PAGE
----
Now, there is a fine balance here. Deference to other people's work does not mean a requirement to join their work. Reasonable accomodation does not mean that every Debian developer is required to test their software on non-Linux ports. The goal is that all of us should be empowered to work on the things we are passionate about, which implicitly includes being empowered to not work on the things that are not of interest to us. Therefore, for some efforts, and specifically for the non-Linux port efforts, the work is mostly born by the porters. They're expected to test, diagnose problems, and submit patches. The deference and reasonable accomodation that we expect of Debian contributors is to merge those patches when they are reasonable, to not undermine the porting effort when there is a reasonable approach that preserves it, and to be aware of the implications of their packaging for those ports in the broad sense (such as qualifying build-dependencies with [linux-any] where appropriate).

We do not expect Debian contributors to reject significant new upstream versions or significant new integrations because they will affect the non-Linux ports, or, for that matter, other projects in Debian. We do expect those changes to follow the standards that we expect of Debian as a whole, and that porting efforts will be treated with deference and reasonable accomodation.

I won't offer a comment on these quotes—I prefer to let them speak for themselves—but I will say I find these to be among the wisest things said within Debian all year.

Categories: Elsewhere

Friendly Machine: Omega vs. Zen - Which Base Theme Should You Choose?

Planet Drupal - Mon, 30/12/2013 - 18:23

If you’ve been reading my posts for a while, you’ll know that I’m a fan of the Omega base theme and have used it in many of my projects. As I’ve gotten more familiar with it, I’ve noticed it bears a striking resemblance to the latest release of Zen.

For those of you not familiar with Drupal base themes, Zen has long been the most popular. I thought I’d take a look at the two of these themes and see how they really match up and which one might be the better choice for a given project.

Big Changes to Omega

First things first - Omega 4 bears only a passing resemblance to Omega 3. It’s essentially a complete re-write (see my overview) and the changes may be jarring for those who’ve become familiar with Omega 3’s UI layout tools.

Those tools are long gone. As I noted above, what you have with Omega 4 is something strikingly similar to Zen in almost every way. Much of this has to do with both maintainers adhering to emerging best practices in front end development, but it's also due to choice of tools.

Feature Comparison

Below is a table that shows some of the features of both Zen and Omega.

Feature Omega Zen  HTML5 Yes Yes  Sass + Compass Yes Yes  Swappable layouts Yes Yes  Default grids Susy Zen Grids  Drush support Yes Yes  IE conditional classes Yes Yes  Mobile first Yes Yes  HTML5 shiv, Respond.js Yes Yes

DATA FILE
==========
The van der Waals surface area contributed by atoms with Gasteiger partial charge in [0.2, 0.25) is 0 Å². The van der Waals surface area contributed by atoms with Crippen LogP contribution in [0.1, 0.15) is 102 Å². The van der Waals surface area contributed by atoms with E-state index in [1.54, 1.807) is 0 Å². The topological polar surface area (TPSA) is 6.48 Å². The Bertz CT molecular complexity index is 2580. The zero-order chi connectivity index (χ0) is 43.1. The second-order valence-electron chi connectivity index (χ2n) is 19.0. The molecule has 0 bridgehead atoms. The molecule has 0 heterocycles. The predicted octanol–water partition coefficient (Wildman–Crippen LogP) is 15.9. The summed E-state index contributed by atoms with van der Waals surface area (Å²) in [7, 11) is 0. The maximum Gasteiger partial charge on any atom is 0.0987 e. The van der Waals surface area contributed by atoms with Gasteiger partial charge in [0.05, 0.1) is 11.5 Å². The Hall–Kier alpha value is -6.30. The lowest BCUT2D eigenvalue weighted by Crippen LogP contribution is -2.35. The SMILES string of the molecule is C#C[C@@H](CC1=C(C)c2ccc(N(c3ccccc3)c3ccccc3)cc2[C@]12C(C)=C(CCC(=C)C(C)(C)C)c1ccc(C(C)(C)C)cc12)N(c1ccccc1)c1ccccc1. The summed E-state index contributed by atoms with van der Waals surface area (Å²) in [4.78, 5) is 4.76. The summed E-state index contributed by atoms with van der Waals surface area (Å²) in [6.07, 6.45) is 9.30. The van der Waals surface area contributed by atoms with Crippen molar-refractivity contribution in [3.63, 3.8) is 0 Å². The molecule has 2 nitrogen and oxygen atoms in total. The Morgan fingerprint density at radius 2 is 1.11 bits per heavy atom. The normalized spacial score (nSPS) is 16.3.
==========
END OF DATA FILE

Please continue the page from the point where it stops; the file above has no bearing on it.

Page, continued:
Quite a bit of overlap wouldn’t you say? Having worked with both themes, I can tell you it’s pretty easy jumping back and forth between them. Conceptually, they are essentially the same, with only minor differences in implementation.

One thing that sticks out to me is that both are very flexible. You can create an Omega sub-theme using Zen Grids, for example. Likewise you can create a Zen sub-theme using Omega’s default grid system, Susy.

The SMACSS approach to modular CSS makes it a snap to move some of your boilerplate styles between themes. They’re both put together in a really smart way and offer big improvements over previous approaches to theme development.

And of course, both use Sass + Compass, which seems to be preferred over LESS among Drupal developers.

One Difference Between Zen and Omega

We see that the two of these base themes have a lot in common, but in what ways are they different? Well, one difference seems to stem from the choice of default grid system.

Omega 4 uses Susy, and from what I understand, it has frequent updates that may break backward compatibility. This means you’ll need to keep careful track of your Gem versions, particularly when working in a team, if you want your Sass to compile correctly. The maintainer of Omega has explained how to set things up in this comment.

I suppose it could be argued that what he’s describing is a best practice generally, but will most people go through all of that? My experience tells me no. It really seems like a potential trouble spot, but I’m not sure. Perhaps Omega 4 hasn’t been around long enough to hear of missing Gemfiles causing issues - maybe it won’t be a problem at all.

That said, the “ideal set up” is a point of difference. With Zen you can get started with less hassle. Does this mean Zen is better than Omega? I don’t think so. For some, this will fit right in with the way they are already working.

The Big Difference

The biggest difference between the two base themes is Omega’s inclusion of layouts. These are predefined, Panels-style layouts that can be used with the Context Omega module to apply layouts to specific pages, content types or whatever other condition you may require.